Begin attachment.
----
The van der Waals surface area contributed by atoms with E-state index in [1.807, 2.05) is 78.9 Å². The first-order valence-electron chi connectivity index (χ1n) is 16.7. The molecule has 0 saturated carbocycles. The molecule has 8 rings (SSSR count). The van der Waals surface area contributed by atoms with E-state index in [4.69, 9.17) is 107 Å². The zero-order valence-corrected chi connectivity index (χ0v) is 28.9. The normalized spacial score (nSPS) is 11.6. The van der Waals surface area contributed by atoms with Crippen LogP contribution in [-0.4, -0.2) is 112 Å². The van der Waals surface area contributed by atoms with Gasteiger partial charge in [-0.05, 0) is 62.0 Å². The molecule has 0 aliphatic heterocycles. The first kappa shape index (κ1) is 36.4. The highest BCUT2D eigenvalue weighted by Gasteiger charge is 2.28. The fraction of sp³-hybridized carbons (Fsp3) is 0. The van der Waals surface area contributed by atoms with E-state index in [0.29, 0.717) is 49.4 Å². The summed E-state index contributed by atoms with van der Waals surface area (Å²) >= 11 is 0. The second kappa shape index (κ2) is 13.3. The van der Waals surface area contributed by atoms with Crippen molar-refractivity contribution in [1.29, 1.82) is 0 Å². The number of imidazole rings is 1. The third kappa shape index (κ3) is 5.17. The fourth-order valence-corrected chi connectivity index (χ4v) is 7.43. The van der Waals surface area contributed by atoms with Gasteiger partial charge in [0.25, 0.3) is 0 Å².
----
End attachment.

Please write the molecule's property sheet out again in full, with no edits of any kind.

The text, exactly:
The van der Waals surface area contributed by atoms with E-state index in [1.807, 2.05) is 78.9 Å². The first-order valence-electron chi connectivity index (χ1n) is 16.7. The molecule has 0 saturated carbocycles. The molecule has 8 rings (SSSR count). The van der Waals surface area contributed by atoms with E-state index in [4.69, 9.17) is 107 Å². The zero-order valence-corrected chi connectivity index (χ0v) is 28.9. The normalized spacial score (nSPS) is 11.6. The van der Waals surface area contributed by atoms with Crippen LogP contribution in [-0.4, -0.2) is 112 Å². The van der Waals surface area contributed by atoms with Gasteiger partial charge in [-0.05, 0) is 62.0 Å². The molecule has 0 aliphatic heterocycles. The first kappa shape index (κ1) is 36.4. The highest BCUT2D eigenvalue weighted by Gasteiger charge is 2.28. The fraction of sp³-hybridized carbons (Fsp3) is 0. The van der Waals surface area contributed by atoms with E-state index in [0.29, 0.717) is 49.4 Å². The summed E-state index contributed by atoms with van der Waals surface area (Å²) >= 11 is 0. The second kappa shape index (κ2) is 13.3. The van der Waals surface area contributed by atoms with Crippen molar-refractivity contribution in [1.29, 1.82) is 0 Å². The number of imidazole rings is 1. The third kappa shape index (κ3) is 5.17. The fourth-order valence-corrected chi connectivity index (χ4v) is 7.43. The van der Waals surface area contributed by atoms with Gasteiger partial charge in [0.25, 0.3) is 0 Å².